CS50 is a first year university course offered by Harvard University and more recently, Yale University, which dives into the basics of computer science, exploring algorithmic thinking and teaching students how to code in a variety of languages including Scratch, C, and Python, amongst others. In the last few weeks of the course, it offers a choice of three tracks - game, web, or mobile development that students can explore and create their final project which is encouraged to be something which is useful beyond the course.
The online course which is known as CS50x offers a stripped down experience of the real course. The assignments, known as problem sets (or psets), are marked against certain criteria and a number of test cases by an automated program. All of your coursework is pushed into individual branches of your own CS50 GitHub repository. I’ve copied these branches into a single repository for ease of perusal, which can be found here.
Week 1 was a definite ramp up in difficulty as we have now moved on from Scratch to implementing real programs in C. CS50 provides a really awesome Linux sandbox in order for you to do all your assignments, with the instructions and hints on the left and terminal and text editor on the right. Most of the lecture this week related to explaining how the blocks in Scratch related to the equivalent syntax in C as well as a brief explanation of data typing.
The first exercise in the problem set was another simple Hello, World in order to ease students into writing code in C and giving them a good parallel to the Scratch programs. The student then needs to alter the code to take input of the user’s name in order for the program to print out “Hello,
The second exercise in the set contained two variants - one for those more comfortable with coding and one for those less confident. The exercise required you to take user input between 1 and 8 and dynamically create what looked like a set of stairs using the hash symbol (#). The twist was that although this is really quite easy to do with the straight edge left aligned, the exercise calls for the student to create one that is right aligned. A lot harder. I managed to get a left aligned one quite easily using a pair of nested for loops however I was stumped for a while on how to get them right aligned. I ended up enlisting the help of my partner, who had written C before, who told me that I could do this using some printf magic to create a certain number of spaces before an output.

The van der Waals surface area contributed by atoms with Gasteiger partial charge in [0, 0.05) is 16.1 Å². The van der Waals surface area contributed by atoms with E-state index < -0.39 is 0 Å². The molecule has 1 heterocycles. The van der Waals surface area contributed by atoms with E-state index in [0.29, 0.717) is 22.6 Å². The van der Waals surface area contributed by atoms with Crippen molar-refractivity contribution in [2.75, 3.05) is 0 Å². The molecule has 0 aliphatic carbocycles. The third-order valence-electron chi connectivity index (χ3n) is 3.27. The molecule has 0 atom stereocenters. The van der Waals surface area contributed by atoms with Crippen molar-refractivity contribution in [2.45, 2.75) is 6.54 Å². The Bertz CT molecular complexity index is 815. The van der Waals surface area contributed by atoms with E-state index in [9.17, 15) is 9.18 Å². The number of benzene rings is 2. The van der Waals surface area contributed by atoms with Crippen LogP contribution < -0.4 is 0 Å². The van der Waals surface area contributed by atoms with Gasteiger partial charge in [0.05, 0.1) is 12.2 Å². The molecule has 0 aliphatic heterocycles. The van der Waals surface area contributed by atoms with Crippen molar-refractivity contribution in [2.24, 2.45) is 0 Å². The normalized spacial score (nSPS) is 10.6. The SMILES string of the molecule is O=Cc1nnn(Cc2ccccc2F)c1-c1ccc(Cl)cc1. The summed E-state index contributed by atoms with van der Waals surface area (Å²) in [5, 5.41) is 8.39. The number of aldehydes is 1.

Mario exercise - Less comfortable edition
Once I’d solved this, I decided to take the more comfortable edition of the exercise, which involves taking the above, adding two spaces and then mirroring the stairs - so a left aligned set. Easy, I’d already done one of those! Since the gap between the two sets of stairs was always going to be two spaces, I simply hardcoded those two spaces in the for loop for each line of output. Both of these exercises passed muster with 100%.
Mario exercise - More comfortable edition
Next I took on the cash exercise, which uses what’s known as a greedy algorithm to find the minimum number of coins that need to be given to make up a certain amount of change. This used US denominations of coins, which is a good thing, because it would’ve been somewhat harder in Australian dollars where the smallest denomination is a 5 cent coin, not 1 cent. Anyway, a greedy algorithm tries to take the biggest chunk out of the problem each time it’s run.
I probably could’ve solved this problem with a series of if statements inside a loop however I hate this as an approach, so I went with an array that I looped over each time to check if the amount we were subtracting was still greater than each element of that array, before adding to the total number of coins and breaking out of the loop. Took me a while to figure out I needed to break out but I got there in the end.
The final exercise in the set was, in my opinion, by far the hardest. Using a strongly typed language like C made this so much harder for me. The exercise required us to implement Luhn’s Algorithm to validate credit card numbers. As explained in the Wikipedia article, this involves taking every second digit, multiplying by 2, adding them up and then adding them to the remaining interleaved digits. Turns out this is really quite hard to do on a plain integer and because C doesn’t implement duck typing, this meant I needed to cast types around.
My partner helped me out quite a bit with this one, walking through it with me step by step to help me think about what I was doing analytically and although she thought of another, better solution to the problem, I implemented one that I understood fully. In addition to validating the credit card number, the program will categorise and output whether it is a MasterCard, VISA, AMEX or invalid card based on the first two digits.
Output from the credit exercise
This week challenged me and introduced me to the quirks of a language I’d never used before. I’m excited and a little nervous to see what Week 2 holds in store and how CS50 will break my brain next!